Published in the October 17, 2016 edition.


WAKEFIELD – The town’s finances are in such good shape that the Board of Selectmen is considering giving the taxpayers a break by only going up 2 percent on the FY 2017 property tax rate, instead of the  allowable 2 1/2 percent.

Town Administrator Stephen  P. Maio last week presented to the selectmen his year-end  report for FY 2016, which ended last June 30.

Maio noted that the town started FY 2016 with a state certified Free Cash balance of $9.6 million. In November 2015, Town Meeting voted to use $2,965,874 of that to balance the budget. Including other projects funded out of Free Cash, the town spent $3,417,554 from this fund in  FY 2016, Maio said.

“Free Cash” in municipal budgeting is defined as excess revenues accumulated from higher than expected revenues and/or lower than anticipated expenditures.

If all had gone exactly as expected budget-wise, Maio said the town would have still had an estimated FY 2016 Free cash balance of $6,200,000. But because of unspent money returned from town budgets and because revenue came in higher than expected, the town was able to replenish its Free Cash ended FY 2016 with $9.1 million in that account.

Maio said that town departments returned a combined total of $789,849 in FY 2016. In addition, revenues came in $1,747,019 higher than had been forecasted, including revenue from the motor vehicle excise tax, the local option meals tax and revenue from licenses and permits.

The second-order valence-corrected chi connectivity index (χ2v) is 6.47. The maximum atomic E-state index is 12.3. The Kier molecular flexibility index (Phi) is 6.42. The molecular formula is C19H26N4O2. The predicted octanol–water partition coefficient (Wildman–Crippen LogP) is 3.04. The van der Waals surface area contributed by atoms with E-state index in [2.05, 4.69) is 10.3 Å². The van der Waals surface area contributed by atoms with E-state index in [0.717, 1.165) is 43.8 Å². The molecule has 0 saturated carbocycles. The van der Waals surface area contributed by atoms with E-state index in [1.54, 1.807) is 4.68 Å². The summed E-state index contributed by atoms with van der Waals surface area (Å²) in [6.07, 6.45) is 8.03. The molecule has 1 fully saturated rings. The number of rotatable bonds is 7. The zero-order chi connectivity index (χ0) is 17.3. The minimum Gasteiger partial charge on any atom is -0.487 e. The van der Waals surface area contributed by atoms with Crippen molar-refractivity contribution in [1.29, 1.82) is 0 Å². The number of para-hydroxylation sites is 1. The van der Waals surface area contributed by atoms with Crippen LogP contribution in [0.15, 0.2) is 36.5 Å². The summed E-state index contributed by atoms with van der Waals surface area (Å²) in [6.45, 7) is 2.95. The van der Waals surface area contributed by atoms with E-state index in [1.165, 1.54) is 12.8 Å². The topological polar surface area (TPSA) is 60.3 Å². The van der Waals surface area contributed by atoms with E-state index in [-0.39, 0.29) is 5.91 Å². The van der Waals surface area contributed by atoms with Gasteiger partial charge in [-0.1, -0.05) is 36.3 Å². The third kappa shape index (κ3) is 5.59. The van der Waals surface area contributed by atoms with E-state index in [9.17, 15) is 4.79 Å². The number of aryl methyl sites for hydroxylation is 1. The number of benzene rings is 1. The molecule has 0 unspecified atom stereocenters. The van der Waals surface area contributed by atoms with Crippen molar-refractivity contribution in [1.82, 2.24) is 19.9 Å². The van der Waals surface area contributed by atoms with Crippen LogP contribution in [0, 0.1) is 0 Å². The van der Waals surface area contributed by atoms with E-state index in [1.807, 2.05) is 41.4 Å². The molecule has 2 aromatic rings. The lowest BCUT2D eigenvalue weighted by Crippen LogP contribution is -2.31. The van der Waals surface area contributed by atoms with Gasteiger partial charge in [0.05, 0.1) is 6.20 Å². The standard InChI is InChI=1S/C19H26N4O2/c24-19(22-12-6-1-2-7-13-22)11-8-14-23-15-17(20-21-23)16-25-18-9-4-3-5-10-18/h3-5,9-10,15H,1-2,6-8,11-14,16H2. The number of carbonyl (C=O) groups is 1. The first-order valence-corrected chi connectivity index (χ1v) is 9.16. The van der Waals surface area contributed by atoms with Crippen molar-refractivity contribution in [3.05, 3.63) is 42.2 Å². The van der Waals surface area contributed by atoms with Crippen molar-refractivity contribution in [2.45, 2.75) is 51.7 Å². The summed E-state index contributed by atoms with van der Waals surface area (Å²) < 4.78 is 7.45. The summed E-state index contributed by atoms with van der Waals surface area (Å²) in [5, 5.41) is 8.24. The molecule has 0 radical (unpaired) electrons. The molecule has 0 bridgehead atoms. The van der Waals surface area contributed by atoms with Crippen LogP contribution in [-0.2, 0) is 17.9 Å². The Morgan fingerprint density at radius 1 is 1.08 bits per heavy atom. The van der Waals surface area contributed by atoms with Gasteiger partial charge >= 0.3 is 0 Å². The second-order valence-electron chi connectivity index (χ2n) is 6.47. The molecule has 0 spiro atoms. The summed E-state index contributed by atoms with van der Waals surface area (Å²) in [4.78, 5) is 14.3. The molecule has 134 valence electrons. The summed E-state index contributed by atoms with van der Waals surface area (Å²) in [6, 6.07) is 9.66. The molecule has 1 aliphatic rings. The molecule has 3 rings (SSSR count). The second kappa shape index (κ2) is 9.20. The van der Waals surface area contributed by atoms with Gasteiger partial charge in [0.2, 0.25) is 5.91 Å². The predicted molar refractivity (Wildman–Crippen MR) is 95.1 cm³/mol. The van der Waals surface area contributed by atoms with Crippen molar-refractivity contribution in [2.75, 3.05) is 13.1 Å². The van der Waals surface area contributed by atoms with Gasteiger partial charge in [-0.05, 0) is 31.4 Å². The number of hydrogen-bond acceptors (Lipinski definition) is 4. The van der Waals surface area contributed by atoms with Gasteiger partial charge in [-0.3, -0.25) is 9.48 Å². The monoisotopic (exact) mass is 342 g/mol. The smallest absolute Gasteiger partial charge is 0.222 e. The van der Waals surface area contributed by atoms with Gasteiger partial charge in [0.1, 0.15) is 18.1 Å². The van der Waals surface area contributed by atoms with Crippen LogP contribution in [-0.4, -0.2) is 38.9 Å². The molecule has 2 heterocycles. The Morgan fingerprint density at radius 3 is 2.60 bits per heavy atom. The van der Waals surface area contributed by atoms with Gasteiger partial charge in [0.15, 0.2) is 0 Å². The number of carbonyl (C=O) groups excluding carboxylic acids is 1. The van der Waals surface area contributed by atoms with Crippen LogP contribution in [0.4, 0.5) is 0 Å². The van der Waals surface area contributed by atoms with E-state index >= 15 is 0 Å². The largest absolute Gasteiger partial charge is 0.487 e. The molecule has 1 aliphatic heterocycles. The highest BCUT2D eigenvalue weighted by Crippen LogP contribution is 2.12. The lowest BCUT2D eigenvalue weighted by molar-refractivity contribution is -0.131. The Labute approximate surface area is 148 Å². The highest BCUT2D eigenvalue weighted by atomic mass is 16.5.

Maio said that the state certified $9.1 Free Cash balance is “very healthy for a community our size.”

At next month’s Regular Town Meeting, Maio anticipates using $1.3 million of that Free Cash to balance the budget. If that and other articles involving Free Cash expenditures are approved at Town Meeting, it would leave $7.6 million in Free Cash, which Maio called “very healthy.”

Selectman Phyllis Hull suggested using some for the town’s Free Cash balance “to give a break to the taxpayers.”

Hull proposed instead of going up 2 1/2 percent as allowed by law, the town increase the property tax rate by 2 percent when the board sets the new tax rate next month. Hull said that such a break “would not only be good for the homeowners, it would be good for the businesses.” Hull noted that the town did something similar in 2011 and urged the board to consider doing it again.

Maio said that he would have Director of Assessments Victor Santaniello present various scenarios when he comes before the board on Oct. 24 for the annual Tax Classification Hearing. Maio said that he would ask Santaniello to work out what Hull’s proposal would mean for the average homeowner, the average business and how it would impact Free Cash.

Maio said that it was his belief that the town could afford to give the taxpayers a break and still maintain very healthy balances in its reserves.

Selectmen Paul DiNocco, Ann Santos and Chairman Patrick Glynn all voiced support for Hull’s proposal.

The vote on the tax rate will come during the Oct. 24 Tax Classification hearing.


In other business last week, the Board of Selectmen:

• Approved the transfer of $1 million to the Debt Service Capital Needs Account.

• Voted to recommend to Town Meeting the acceptance of two new streets as public ways: Nazareth Road and Winship Drive.

• Approved a request from Town Treasurer John J. McCarthy Jr. to transfer $2,355,439.88 from the town’s capital projects account to the town’s general fund to make bond payments.

• Appointed Robert McRobbie of 41A Gould St. and Caroline Lieber of 1 Elm St. to the Wakefield Cultural Council.

• Renewed the town’s contract with Action Ambulance through Nov. 28, 2019.

• Accepted the Regular Town Meeting warrant.

• Accepted the 2016 State Election warrant.